The Car and Truck Fleet and Leasing Management Magazine

Animal-Vehicle Collisions on the Rise

October 06, 2010

SAN ANTONIO, TX - With deer mating season beginning this fall, drivers in a number of states need to take special care to avoid collisions with deer crossing roads.

Fatalities and injuries due to motor vehicle accidents declined from 2008 to 2009, according to the National Highway Traffic Safety Administration (NHTSA). But insurance provider USAA said its auto insurance claims records show that animal-vehicle collisions increased 7 percent in the same period.

The data also indicate that animal-vehicle collisions across the country begin trending upward in September, with November as the most collision-prone month.

Last year, 69 percent more claims were filed for animal-vehicle collisions during the fall than in the spring. This correlates with the height of the deer breeding/mating season. Additionally, say wildlife experts, deer populations have escalated due to a lack of predators and new housing developments in traditional wildlife territories.

Collisions with animals are costly, resulting in an average claim of $2,886 in 2009, according to USAA. They can also be deadly. The Insurance Institute for Highway Safety (IIHS) said that the number of human deaths from collisions with animals rose nearly 19 percent between 2001 and 2008 -- from 177 to 210.

"These findings remind motorists to be extra vigilant of deer during the fall, particularly during the dawn and dusk hours when they are looking for food," said Ken Rosen, USAA's senior vice president of claims.

In 2009, West Virginia had the highest frequency rate of animal-vehicle collisions, according to USAA. The 10 states with the highest occurrence rates were:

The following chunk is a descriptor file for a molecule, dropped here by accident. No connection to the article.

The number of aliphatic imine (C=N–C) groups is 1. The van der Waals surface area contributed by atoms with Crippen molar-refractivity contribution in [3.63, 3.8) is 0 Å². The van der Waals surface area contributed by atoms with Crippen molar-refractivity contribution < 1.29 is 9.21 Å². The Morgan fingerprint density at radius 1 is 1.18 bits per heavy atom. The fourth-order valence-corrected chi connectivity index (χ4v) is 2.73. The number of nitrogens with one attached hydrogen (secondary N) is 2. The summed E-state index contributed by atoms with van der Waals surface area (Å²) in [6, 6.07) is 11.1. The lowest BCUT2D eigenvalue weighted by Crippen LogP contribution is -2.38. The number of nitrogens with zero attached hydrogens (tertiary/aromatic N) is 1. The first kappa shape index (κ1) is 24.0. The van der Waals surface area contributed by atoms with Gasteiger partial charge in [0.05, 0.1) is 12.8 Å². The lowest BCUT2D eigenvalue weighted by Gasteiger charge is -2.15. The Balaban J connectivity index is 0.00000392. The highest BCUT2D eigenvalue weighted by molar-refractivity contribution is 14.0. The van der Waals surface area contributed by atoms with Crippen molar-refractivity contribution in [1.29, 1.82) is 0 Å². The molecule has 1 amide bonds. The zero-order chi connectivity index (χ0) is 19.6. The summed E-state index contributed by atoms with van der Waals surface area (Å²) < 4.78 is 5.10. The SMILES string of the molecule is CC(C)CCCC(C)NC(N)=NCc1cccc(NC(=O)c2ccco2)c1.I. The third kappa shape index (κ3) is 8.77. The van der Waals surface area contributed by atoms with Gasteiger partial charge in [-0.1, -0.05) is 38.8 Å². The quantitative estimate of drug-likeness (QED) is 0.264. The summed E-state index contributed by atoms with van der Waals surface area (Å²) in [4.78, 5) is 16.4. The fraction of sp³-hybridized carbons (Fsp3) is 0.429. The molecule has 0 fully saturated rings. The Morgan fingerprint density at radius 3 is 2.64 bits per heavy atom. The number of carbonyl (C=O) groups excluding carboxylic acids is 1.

1. West Virginia
2. South Dakota
3. Iowa
4. Montana
5. Michigan
6. Wyoming
7. North Dakota
8. Wisconsin
9. Pennsylvania
10. Mississippi

With deer mating season around the corner, USAA offers the following tips:

  • Keep the six D's in mind. Deer are most active at dawn and dusk so drive defensively during those hours. Stay off your cell phone and keep your seat belt fastened. IIHS says that most animal-vehicle collision deaths wouldn't have occurred if motorists used seat belts and motorcyclists wore helmets.
  • Watch the signs. Deer crossing signs designate popular deer crossing locations. Slow down when you see the signs, and be on the lookout for deer herds after you've seen one deer since they seldom travel alone.
  • Brake for deer. Honking can sometimes be used to prevent deer from running into traffic, but deer are unpredictable. Safety experts recommend braking firmly and not swerving to avoid the deer. While you may be tempted to use your high-beam headlights when a deer is directly in front of you, they could cause a deer to stop in its tracks rather than running to safety just "like a deer in the headlights." Braking firmly is the best line of defense.
  • Stay put if you strike a deer. Do not get out of the vehicle to inspect the animal. It could still be alive and could cause injury. It's best to contact local authorities should the animal be blocking potential traffic.
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